Can Allergies Cause a Fever?
Experts say you might want to think twice before blaming your child's low-grade fever on allergies. Here's what parents need to know.
Allergy sufferers experience a wide range of symptoms, ranging from itchy eyes and runny nose to sore throat and congestion. The symptoms can occur throughout the year or seasonally, depending on the cause of your allergies, and they can negatively affect day-to-day activities, says Sanjeev Jain, M.D., a board-certified allergist and immunologist at Columbia Allergy. But whether your child is allergic to pet dander or pollen, you may wonder if they can have a low-grade fever with allergies. Here’s what parents need to know.
Can Allergies Cause a Low-Grade Fever?
Allergies happen when the body overreacts to a substance it considers harmful. As a result, the immune system produces antibodies and histamine to fight off the perceived invaders, causing an inflammatory reaction that makes you feel downright lousy.
Even though seasonal allergies are sometimes called “hay fever,” they don’t usually trigger a rise in temperature, says Natasha Burgert, M.D., a board-certified pediatrician for Pediatric Associates in Overland Park, Kansas. Fevers are more likely to be viral or bacterial in nature, adds Dr. Jain.
It’s important to note that your child's immune system works overtime to fight off allergies, which increases their susceptibility to colds, sinus infections, or viruses. Your kid can definitely run a fever while suffering from allergies, but their high temperature won’t actually be caused by the allergies.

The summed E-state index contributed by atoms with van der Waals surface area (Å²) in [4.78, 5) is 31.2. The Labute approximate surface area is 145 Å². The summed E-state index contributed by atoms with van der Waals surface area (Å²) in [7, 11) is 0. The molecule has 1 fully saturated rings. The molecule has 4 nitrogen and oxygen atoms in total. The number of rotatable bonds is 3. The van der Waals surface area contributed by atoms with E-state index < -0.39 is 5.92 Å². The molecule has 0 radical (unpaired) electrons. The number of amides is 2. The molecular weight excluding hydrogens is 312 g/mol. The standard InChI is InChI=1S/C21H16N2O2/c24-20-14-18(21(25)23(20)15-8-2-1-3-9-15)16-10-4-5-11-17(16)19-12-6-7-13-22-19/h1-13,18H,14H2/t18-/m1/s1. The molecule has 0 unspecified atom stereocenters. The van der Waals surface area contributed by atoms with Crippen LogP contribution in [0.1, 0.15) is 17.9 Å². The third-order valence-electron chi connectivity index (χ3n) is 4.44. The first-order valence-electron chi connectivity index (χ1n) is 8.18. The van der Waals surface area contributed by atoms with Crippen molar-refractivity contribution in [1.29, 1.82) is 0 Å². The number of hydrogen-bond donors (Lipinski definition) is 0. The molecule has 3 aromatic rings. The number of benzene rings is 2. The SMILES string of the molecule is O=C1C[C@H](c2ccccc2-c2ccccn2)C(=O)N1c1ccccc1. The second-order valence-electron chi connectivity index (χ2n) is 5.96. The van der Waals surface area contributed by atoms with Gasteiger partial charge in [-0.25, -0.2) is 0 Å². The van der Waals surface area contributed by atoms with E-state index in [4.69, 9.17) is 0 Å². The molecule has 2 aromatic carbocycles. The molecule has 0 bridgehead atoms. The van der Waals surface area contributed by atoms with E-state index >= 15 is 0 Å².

My Child Has Allergy Symptoms with a Fever—Now What?
Fevers aren't caused by allergies, so if your child experiences a rise in temperature, something else is likely to blame. For example, viruses like the common cold or influenza cause fever as the immune system struggles to fight them off. Bacterial infections like strep throat might also lead to fever—and so can ear infections, heat exhaustion, urinary tract infections, and more. Also, COVID-19 can present with fever and allergy-like symptoms—mainly runny nose, sore throat, and coughing.
Always let your pediatrician know about any worrisome symptoms in your kid. They might need to treat the underlying cause of their fever with antibiotics. If applicable, they might also recommend a coronavirus test.